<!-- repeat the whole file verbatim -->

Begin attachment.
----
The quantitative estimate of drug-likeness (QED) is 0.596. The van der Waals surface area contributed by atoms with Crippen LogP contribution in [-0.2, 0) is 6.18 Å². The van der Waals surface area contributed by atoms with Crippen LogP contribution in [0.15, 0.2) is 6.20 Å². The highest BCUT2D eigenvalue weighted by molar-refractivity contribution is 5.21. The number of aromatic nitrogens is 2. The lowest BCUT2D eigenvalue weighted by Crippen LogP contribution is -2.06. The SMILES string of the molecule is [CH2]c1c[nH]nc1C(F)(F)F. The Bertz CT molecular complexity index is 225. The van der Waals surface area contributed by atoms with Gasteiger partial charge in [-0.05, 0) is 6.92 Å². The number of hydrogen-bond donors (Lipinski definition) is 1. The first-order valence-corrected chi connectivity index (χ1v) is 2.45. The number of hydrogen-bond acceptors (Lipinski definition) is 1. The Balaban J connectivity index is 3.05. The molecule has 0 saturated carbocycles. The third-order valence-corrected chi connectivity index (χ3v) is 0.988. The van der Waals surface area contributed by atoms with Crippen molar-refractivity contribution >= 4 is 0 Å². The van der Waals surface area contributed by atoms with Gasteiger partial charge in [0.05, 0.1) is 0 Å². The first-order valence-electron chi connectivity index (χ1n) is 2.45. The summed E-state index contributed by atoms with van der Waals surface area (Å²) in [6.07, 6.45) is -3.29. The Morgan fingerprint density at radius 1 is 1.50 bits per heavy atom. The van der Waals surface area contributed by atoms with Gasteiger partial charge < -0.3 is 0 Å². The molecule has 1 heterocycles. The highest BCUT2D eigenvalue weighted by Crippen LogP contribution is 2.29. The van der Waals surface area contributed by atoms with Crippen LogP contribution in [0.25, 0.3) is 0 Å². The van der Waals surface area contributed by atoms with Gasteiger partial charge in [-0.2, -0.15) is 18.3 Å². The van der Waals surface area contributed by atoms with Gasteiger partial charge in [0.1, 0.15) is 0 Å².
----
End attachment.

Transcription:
The quantitative estimate of drug-likeness (QED) is 0.596. The van der Waals surface area contributed by atoms with Crippen LogP contribution in [-0.2, 0) is 6.18 Å². The van der Waals surface area contributed by atoms with Crippen LogP contribution in [0.15, 0.2) is 6.20 Å². The highest BCUT2D eigenvalue weighted by molar-refractivity contribution is 5.21. The number of aromatic nitrogens is 2. The lowest BCUT2D eigenvalue weighted by Crippen LogP contribution is -2.06. The SMILES string of the molecule is [CH2]c1c[nH]nc1C(F)(F)F. The Bertz CT molecular complexity index is 225. The van der Waals surface area contributed by atoms with Gasteiger partial charge in [-0.05, 0) is 6.92 Å². The number of hydrogen-bond donors (Lipinski definition) is 1. The first-order valence-corrected chi connectivity index (χ1v) is 2.45. The number of hydrogen-bond acceptors (Lipinski definition) is 1. The Balaban J connectivity index is 3.05. The molecule has 0 saturated carbocycles. The third-order valence-corrected chi connectivity index (χ3v) is 0.988. The van der Waals surface area contributed by atoms with Crippen molar-refractivity contribution >= 4 is 0 Å². The van der Waals surface area contributed by atoms with Gasteiger partial charge in [0.05, 0.1) is 0 Å². The first-order valence-electron chi connectivity index (χ1n) is 2.45. The summed E-state index contributed by atoms with van der Waals surface area (Å²) in [6.07, 6.45) is -3.29. The Morgan fingerprint density at radius 1 is 1.50 bits per heavy atom. The van der Waals surface area contributed by atoms with Gasteiger partial charge < -0.3 is 0 Å². The molecule has 1 heterocycles. The highest BCUT2D eigenvalue weighted by Crippen LogP contribution is 2.29. The van der Waals surface area contributed by atoms with Crippen LogP contribution in [0.25, 0.3) is 0 Å². The van der Waals surface area contributed by atoms with Gasteiger partial charge in [-0.2, -0.15) is 18.3 Å². The van der Waals surface area contributed by atoms with Gasteiger partial charge in [0.1, 0.15) is 0 Å².